Questioning Prevailing Theory

I was having trouble. The sewing machine in front of me just wasn’t cooperating and I was getting pretty frustrated. I’d spent the last two hours trying to remove an access panel so I could get to the adjustments inside. It was a simple matter, really. Every now and then the ancient Singer sewing machine would get out of sync with itself so that whenever the machine drove its needle down, the bobbin arm would collide with it and break the needle. All it took was realigning the little gears inside and the old machine would be good to go again. I kept rubbing the screws on the access plate with the vegetable scrubber I snagged from below the sink where my wife kept them, but no matter how hard or long I rubbed the screws, they refused to come out. After failing to remove the screws with multiple attempts with the vegetable scrubber, I sighed and resorted to the screw driver I kept in my middle desk drawer. To my great surprise, the screws came right out. “Hrmmm,” I mused. “Perhaps there’s a lesson here.”

Okay, you got me. I’m fibbing to make a point:  Using the wrong tool is a great way to fail; a vegetable scrubber is not the right tool to remove screws with. (duh) But it seems to me that some oncologists take a virtual veggie scrubber to their patients because they apply rule-of-thumb generalities to treatment strategies when they should instead use the right tools for the job. And sometimes, that means no tools at all.

Conventional wisdom says that all multiple myeloma should be treated the same way. Some oncologists even champion the idea that MGUS or smoldering myeloma should be dealt with, not through watchful waiting, but through rigorous high-dose combination chemotherapy with Dexamethasone. They fail to see a difference in undeveloped monoclonal gammopathy, non-secretor, or symptomatic mutiple myeloma. A recent interview with Dr. Ola Landgren in the Myeloma Beacon demonstrates my point. The conversation centered on recent studies in Spain, and it is not the discussion I thought was noteworthy so much as Dr. Landgren’s predispositions towards multiple myeloma generally, in each of its forms. It appeared somewhat blatantly that he drew no distinction between MGUS and high-risk symptomatic myeloma and all in between.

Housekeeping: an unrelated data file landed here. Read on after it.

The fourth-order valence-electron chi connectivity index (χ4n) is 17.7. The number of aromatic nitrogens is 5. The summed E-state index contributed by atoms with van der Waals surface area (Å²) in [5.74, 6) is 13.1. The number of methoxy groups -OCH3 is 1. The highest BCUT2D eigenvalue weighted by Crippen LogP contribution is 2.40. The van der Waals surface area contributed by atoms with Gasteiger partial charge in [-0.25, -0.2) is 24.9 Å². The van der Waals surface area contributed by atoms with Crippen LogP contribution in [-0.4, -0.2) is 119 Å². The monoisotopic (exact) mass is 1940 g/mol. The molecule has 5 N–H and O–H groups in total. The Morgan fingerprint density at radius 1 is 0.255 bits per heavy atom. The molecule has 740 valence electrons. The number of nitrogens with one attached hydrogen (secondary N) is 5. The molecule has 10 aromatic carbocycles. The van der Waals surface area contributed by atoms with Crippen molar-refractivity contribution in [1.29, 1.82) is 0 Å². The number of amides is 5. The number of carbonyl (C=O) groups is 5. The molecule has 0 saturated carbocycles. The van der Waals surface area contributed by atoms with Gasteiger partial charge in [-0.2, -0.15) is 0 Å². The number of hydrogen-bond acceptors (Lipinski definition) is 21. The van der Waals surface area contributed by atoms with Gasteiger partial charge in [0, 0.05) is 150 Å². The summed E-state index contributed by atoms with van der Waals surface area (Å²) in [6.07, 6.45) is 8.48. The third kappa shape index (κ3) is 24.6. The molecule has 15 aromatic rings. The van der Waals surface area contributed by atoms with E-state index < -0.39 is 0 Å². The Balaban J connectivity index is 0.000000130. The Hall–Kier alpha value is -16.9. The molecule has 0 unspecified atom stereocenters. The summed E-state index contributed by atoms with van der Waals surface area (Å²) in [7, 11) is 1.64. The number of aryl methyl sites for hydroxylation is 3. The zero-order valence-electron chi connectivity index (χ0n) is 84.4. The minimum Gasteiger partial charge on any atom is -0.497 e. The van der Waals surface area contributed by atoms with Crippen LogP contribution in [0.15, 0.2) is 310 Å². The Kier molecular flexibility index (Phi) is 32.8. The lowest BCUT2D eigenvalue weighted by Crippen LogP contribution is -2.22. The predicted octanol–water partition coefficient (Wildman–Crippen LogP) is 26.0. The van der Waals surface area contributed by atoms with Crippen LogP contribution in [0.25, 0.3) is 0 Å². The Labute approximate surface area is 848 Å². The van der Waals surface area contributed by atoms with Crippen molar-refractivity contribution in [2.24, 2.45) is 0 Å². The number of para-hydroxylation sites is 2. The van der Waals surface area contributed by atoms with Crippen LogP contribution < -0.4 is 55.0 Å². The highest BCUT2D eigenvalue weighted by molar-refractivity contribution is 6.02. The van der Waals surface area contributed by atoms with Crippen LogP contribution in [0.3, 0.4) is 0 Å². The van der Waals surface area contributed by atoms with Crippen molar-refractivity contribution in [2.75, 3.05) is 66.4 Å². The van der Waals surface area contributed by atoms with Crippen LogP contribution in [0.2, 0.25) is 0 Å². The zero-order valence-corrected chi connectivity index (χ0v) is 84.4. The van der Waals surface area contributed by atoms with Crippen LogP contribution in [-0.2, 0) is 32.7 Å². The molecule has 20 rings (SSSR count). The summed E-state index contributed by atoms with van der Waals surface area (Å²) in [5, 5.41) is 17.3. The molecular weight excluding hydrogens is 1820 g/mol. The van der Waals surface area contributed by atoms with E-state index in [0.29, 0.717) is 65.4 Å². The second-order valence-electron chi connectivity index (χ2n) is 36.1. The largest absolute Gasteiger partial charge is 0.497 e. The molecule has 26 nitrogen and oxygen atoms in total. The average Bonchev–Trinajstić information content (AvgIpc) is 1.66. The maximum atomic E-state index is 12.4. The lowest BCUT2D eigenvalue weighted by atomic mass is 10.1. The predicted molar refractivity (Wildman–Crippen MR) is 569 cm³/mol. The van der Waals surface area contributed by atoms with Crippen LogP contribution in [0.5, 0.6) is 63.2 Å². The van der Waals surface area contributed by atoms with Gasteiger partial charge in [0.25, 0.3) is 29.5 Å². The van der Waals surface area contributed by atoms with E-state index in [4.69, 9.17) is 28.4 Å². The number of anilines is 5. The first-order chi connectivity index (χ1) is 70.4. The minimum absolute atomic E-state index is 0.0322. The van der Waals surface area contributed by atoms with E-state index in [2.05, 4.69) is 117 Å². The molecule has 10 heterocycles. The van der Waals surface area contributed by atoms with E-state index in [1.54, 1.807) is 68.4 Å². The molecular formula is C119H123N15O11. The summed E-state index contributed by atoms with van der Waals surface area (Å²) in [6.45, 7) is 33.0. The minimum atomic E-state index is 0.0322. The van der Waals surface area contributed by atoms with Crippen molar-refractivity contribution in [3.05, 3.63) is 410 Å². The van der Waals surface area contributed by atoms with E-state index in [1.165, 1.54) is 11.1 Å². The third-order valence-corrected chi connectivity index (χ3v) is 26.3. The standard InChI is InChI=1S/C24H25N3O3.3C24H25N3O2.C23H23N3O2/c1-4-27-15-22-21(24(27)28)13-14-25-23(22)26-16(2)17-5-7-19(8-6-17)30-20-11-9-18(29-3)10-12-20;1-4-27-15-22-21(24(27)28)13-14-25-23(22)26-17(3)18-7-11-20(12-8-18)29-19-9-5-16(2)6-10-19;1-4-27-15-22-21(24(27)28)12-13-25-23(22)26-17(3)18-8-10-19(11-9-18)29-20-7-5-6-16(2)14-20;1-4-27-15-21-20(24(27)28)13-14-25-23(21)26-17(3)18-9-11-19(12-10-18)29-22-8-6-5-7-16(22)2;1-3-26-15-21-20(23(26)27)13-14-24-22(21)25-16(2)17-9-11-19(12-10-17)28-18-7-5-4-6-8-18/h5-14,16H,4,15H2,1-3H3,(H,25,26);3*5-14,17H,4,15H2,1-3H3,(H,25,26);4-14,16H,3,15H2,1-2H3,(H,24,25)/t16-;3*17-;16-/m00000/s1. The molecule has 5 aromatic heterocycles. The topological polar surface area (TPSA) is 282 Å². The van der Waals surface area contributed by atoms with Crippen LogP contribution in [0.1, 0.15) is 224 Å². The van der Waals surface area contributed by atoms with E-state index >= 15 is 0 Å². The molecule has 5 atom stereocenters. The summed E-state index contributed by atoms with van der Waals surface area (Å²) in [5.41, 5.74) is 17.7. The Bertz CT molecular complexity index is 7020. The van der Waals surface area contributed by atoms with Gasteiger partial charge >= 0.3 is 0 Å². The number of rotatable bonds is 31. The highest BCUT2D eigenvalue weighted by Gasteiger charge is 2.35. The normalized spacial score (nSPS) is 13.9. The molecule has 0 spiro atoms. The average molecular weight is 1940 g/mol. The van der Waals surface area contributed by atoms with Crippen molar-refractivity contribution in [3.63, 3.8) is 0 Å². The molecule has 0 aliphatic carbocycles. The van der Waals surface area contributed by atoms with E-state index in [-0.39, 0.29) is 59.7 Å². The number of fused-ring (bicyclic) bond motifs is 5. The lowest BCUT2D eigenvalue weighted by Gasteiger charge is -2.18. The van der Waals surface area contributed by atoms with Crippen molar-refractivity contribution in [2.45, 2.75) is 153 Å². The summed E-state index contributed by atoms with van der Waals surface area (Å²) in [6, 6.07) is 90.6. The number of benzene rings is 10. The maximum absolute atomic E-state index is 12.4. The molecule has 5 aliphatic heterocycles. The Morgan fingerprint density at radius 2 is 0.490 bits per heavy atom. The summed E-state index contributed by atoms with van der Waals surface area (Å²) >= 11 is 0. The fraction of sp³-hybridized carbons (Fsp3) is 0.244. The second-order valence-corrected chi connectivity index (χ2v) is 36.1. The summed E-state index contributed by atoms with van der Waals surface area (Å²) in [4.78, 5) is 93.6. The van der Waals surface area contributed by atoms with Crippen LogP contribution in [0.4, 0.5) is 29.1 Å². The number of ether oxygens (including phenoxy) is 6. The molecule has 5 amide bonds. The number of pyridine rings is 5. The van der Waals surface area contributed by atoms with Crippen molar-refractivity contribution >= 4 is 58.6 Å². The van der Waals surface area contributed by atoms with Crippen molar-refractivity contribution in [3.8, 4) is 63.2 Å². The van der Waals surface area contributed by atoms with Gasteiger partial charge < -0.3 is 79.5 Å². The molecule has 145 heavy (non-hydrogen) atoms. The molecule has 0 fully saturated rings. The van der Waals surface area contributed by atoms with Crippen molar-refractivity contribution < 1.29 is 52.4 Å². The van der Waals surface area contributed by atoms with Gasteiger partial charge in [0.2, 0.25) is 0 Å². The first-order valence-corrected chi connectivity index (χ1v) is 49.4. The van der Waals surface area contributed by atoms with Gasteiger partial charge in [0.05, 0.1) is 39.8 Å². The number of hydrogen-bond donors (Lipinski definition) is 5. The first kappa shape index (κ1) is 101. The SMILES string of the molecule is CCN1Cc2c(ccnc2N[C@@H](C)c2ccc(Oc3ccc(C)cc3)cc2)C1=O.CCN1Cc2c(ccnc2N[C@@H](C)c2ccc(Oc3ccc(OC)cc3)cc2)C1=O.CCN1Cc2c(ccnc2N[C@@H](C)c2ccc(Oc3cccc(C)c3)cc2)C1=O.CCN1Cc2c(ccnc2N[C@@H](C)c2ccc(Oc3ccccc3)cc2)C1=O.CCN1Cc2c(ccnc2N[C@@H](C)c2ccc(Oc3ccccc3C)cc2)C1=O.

I have questioned the concept of using Bortezomib (or subsequent analogs) in non-secretory multiple myeloma cases because the therapies are based on protein inhibition. It never made any sense to me that a protein inhibitor be used in a situation that presented no proteins. Perhaps that’s a layman’s perspective mistake, but so far, no oncologist or hematologist I’ve discussed this with has been able to defend the policy. Yet, at the same time, they will explain that all symptomatic myeloma should be treated with the same tools because that’s the rule of thumb currently embraced. When the discrepancy is pointed out, to an individual, they all shrugged and said something along the lines of “that’s how it is.”

I became interested in this subject as a result of my own case. I was treated with Bortezomib and ended up suffering severe neuropathy as a result, yet took absolutely no benefit from the treatment. The various physician’s involved in my treatment each opined that not only did the treatments do me no good, they appeared to have increased the progression of the cancer. In the end, the neuropathy resulting from that treatment set the stage for its nearly instantaneous return with the next treatment regimen tried. In other words, it took away the option of success in following treatment attempts. When Velcade was abandoned and my neuropathy allowed to wane away, subsequent treatment with Revlimid brought the neuropathy back before even a single cycle could be completed.

A part of the problem was that I’m in the  group of patients who cannot tolerate steroids. Even small doses cause red zone high blood pressure and heart arythmia. This evokes a strong possibility of stroke or other complications. As a result, steroid-less treatments with Doxorubicin, Bortezomib and Lenalidomide all take a greater toll on me physically. Steroids are used to moderate the toxic effects of chemotherapy, and so my exposure is, ergo, unmoderated and leaves me vulnerable to the full force of their side effects. In hindsight, which always presents a clearer picture, had we moved instantly to Thalidomide or Lenalidomide when Doxorubicin proved untenable, it’s likely that I would have been able to benefit from treatment, at least to some degree.

So it would appear that my case demonstrates a rather significant flaw with the concept of treating all myeloma the same way, with the same tools. This is true on two separate fronts. The first being the absence of response to treatment while experiencing the worst of side effects. The second is the apparent acceleration of my cancer evoked in the treatment attempt. These two things indicating that watchful waiting is indeed a wise approach when it comes to MGUS or smoldering, and that treatment regimens be customized to the subtype of myeloma to be treated.

As with most things in life, the one size which fits all, often fits none. It seems to me that cancer treatment shouldn’t be an exception to this sad refrain.